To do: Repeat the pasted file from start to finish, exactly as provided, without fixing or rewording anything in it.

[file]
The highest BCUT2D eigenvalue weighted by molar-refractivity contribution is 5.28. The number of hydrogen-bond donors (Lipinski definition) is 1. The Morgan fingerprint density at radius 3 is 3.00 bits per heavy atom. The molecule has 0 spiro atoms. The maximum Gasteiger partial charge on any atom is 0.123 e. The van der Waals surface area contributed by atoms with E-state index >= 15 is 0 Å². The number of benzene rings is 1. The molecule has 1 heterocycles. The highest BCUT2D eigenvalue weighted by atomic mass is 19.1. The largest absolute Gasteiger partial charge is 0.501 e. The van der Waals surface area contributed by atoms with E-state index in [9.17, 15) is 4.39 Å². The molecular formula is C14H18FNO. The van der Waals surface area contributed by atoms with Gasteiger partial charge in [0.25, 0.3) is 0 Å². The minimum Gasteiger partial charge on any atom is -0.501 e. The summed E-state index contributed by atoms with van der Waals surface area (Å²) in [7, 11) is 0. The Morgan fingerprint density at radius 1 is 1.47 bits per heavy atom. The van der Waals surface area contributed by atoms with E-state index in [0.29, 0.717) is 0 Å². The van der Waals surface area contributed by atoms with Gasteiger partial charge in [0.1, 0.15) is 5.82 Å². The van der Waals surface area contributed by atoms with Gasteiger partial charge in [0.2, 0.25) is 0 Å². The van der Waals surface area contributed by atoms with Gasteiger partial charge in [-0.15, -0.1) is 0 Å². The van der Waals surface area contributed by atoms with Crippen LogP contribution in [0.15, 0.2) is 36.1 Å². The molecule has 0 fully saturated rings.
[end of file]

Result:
The highest BCUT2D eigenvalue weighted by molar-refractivity contribution is 5.28. The number of hydrogen-bond donors (Lipinski definition) is 1. The Morgan fingerprint density at radius 3 is 3.00 bits per heavy atom. The molecule has 0 spiro atoms. The maximum Gasteiger partial charge on any atom is 0.123 e. The van der Waals surface area contributed by atoms with E-state index >= 15 is 0 Å². The number of benzene rings is 1. The molecule has 1 heterocycles. The highest BCUT2D eigenvalue weighted by atomic mass is 19.1. The largest absolute Gasteiger partial charge is 0.501 e. The van der Waals surface area contributed by atoms with E-state index in [9.17, 15) is 4.39 Å². The molecular formula is C14H18FNO. The van der Waals surface area contributed by atoms with Gasteiger partial charge in [0.25, 0.3) is 0 Å². The minimum Gasteiger partial charge on any atom is -0.501 e. The summed E-state index contributed by atoms with van der Waals surface area (Å²) in [7, 11) is 0. The Morgan fingerprint density at radius 1 is 1.47 bits per heavy atom. The van der Waals surface area contributed by atoms with E-state index in [0.29, 0.717) is 0 Å². The van der Waals surface area contributed by atoms with Gasteiger partial charge in [0.1, 0.15) is 5.82 Å². The van der Waals surface area contributed by atoms with Gasteiger partial charge in [0.2, 0.25) is 0 Å². The van der Waals surface area contributed by atoms with Gasteiger partial charge in [-0.15, -0.1) is 0 Å². The van der Waals surface area contributed by atoms with Crippen LogP contribution in [0.15, 0.2) is 36.1 Å². The molecule has 0 fully saturated rings.